I like everything fitting very nicely into perfect little boxes. Everything has a place, and belongs in its place.
This is both a literal and figurative analogy in my life, which I first discussed in a post last week – Accepting a Messy Life. Literally, every physical item has a place in my house. Figuratively, everything has a place in my brain and logic always dictates my decisions.
From a physical perspective, I am not saying my house is perfectly clean and organized, but I would venture the guess, that my house is more organized then 90% of other homes with the exception of 2 spaces – my husband’s home office and the garage. I am not responsible for either of these spaces, and for the most part I accept that it is not my place to clean and organize his office (although, when he asks for help, I’m right in there with my label maker and a smile, kind of like a giddy kid in a candy store). However, the spaces I am responsible for are incredibly organized. You can even walk into my basement and see an extremely organized storage room and my bookshelf (oh, how I love my books and bookshelf), it may appear unorganized at first glance. But that is intentional, and if you look closely, you will realize that each little cubby, contains like genres stacked behind the first row, sometimes 3 rows deep. The leaning books, have been arranged to lean to add variation to an otherwise overwhelming shelf. The few non-book cubbies have been arranged to appear chaotic, but rather each one has been strategically placed to reduce the overwhelming repetition of books. My bookshelf is controlled chaos.
I completely acknowledge that I’m neurotic when it comes to organization. And I share how organized my house is, because it’s the best analogy I can think of to share how organized my mind is. Things and thoughts often twirl around up there in my brain, but, at the end of the day my thought processes and decisions are governed by the logic I assign to each unique situation. Rarely, if ever, do I make a decision based on anything other than fact and logic, which of course means I greatly struggle in highly emotional situations because in these circumstances I cannot assign logic in a typical way. Decisions become much harder for me.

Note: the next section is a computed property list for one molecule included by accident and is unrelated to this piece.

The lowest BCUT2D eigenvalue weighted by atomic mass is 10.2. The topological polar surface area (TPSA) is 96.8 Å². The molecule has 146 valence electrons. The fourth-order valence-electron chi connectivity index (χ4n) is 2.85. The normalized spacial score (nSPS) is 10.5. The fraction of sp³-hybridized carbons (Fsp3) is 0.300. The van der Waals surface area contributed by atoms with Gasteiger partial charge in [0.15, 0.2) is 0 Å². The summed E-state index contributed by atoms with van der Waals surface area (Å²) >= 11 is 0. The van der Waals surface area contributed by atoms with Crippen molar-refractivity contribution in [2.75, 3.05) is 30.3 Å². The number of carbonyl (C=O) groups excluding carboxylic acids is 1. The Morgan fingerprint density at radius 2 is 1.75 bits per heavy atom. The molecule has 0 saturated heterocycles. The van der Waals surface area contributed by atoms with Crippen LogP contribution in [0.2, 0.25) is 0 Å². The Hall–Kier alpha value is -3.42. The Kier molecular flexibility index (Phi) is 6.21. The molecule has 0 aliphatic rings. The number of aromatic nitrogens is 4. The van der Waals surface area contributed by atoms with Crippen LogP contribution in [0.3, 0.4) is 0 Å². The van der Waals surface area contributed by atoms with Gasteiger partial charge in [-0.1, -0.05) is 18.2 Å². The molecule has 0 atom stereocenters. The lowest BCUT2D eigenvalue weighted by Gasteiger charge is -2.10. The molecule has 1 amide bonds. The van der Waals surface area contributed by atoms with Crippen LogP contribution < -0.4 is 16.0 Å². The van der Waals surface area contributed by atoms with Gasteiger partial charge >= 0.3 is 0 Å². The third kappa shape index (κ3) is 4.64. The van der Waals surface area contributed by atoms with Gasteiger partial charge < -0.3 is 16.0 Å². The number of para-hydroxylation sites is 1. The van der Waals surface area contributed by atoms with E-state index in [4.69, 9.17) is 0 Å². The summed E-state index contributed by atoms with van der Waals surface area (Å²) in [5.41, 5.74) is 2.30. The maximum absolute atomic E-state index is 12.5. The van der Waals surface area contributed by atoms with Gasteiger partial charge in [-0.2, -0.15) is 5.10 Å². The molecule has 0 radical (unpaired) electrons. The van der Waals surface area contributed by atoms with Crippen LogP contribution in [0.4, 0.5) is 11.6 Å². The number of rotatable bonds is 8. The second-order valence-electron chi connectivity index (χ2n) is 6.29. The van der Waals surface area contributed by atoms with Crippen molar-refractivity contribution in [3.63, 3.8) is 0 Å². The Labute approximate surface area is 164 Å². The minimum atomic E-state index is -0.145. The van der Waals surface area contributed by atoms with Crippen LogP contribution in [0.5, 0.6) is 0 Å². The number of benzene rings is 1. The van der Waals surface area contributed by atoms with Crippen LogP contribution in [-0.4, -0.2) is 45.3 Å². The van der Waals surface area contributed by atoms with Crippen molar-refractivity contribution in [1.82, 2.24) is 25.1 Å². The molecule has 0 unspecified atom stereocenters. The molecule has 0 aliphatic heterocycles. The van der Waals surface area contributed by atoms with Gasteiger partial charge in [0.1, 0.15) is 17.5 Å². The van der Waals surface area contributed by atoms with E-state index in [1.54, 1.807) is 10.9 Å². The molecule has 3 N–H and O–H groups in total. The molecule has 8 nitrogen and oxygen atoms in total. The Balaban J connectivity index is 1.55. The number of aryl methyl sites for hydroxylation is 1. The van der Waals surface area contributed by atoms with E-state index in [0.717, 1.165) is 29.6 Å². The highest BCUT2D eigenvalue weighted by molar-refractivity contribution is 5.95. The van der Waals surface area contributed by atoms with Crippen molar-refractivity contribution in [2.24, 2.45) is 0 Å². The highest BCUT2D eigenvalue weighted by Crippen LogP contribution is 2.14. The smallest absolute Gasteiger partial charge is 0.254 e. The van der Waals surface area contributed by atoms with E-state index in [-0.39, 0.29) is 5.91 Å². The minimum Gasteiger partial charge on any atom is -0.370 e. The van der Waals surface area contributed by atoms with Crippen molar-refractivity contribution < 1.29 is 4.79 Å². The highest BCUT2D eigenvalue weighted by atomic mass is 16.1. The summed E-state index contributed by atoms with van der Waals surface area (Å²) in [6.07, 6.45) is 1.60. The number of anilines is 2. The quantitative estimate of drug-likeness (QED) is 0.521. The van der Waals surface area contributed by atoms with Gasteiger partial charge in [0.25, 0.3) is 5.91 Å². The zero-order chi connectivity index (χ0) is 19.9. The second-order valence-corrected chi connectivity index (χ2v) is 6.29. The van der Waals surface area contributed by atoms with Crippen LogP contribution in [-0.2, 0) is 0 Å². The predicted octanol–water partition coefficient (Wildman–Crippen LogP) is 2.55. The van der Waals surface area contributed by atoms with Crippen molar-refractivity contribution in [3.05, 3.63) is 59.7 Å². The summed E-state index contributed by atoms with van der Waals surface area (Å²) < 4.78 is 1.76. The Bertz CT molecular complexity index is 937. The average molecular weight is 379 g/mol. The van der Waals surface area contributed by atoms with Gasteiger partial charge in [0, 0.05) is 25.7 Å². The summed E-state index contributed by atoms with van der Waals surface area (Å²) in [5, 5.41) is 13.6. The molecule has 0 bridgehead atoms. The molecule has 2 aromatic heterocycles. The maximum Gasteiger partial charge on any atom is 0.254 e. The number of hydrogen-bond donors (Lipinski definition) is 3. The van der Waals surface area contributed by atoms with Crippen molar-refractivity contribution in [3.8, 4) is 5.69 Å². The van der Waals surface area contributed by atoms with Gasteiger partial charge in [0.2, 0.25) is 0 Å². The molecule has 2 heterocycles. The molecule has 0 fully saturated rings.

So, when I was challenged to accept a messy life due to our failed pregnancies, I realized that for me, this is probably more about accepting a messy mental life beyond just accepting our babies and our miscarriages as creating messiness in our lives. This is bigger. This is about my entire outlook on life and my attempts to live a perfect life. (Maybe, just maybe, this whole RPL experience will force me to learn a bit more about myself and grow in ways I never anticipated or expected).
Part of living messy means that I need to:
Accept that I cannot control everything.
Accept that not everything can fit nicely into one of my little boxes and/or categories.
Accept that things will not always go to plan, no matter how much I try to force the execution of said plan.
Accept that not every single day will be perfect.
Accept that there will be bumps in the road and I don’t always have to smile through them, I just have to get through them.
Again, acceptance is not always easy. But, part of living messy is accepting just that. Knowing that I may feel at peace with everything one day, but I may not the next. And understanding that this uncertainty is okay, and may even eventually become a blessing if I let it.
Clearly, I don’t want a messy life, in fact I have done everything in my power since the age of 14 to ensure that I am living an organized and logical life – I do things to appear perfect to the outside world, even if I am struggling through it. Heck, I cannot even have a mental breakdown without trying to control it and make it appear perfect to the world. So, why should I accept this messy approach to my life now?
I’m told, I should accept messy because life is messy. Life doesn’t always go to plan, not everything fits into perfect order, not everything has a box, and not every box can slide nicely onto a shelf.
But, I want it to and I have a tendency to make everything fit into nice boxes with pretty little labels (or rather, in my case, I fit everything into Tupperware containers because what if our basement ever floods?)
I of all people should understand that life doesn’t always go as planned – my mom and sister died much too young, we’ve lost 5 babies through miscarriages. But, I know for me, accepting messy is not going to come easily.
So, as I actively work to accept our undefined future, I am also working to accept that I cannot assign logic to the situation.
This is a follow up post to one that I posted last week. Click here to see the original: Accepting a Messy Life
If you like this post, please feel free to share it and please return to myperfectbreakdown.com to follow my journey.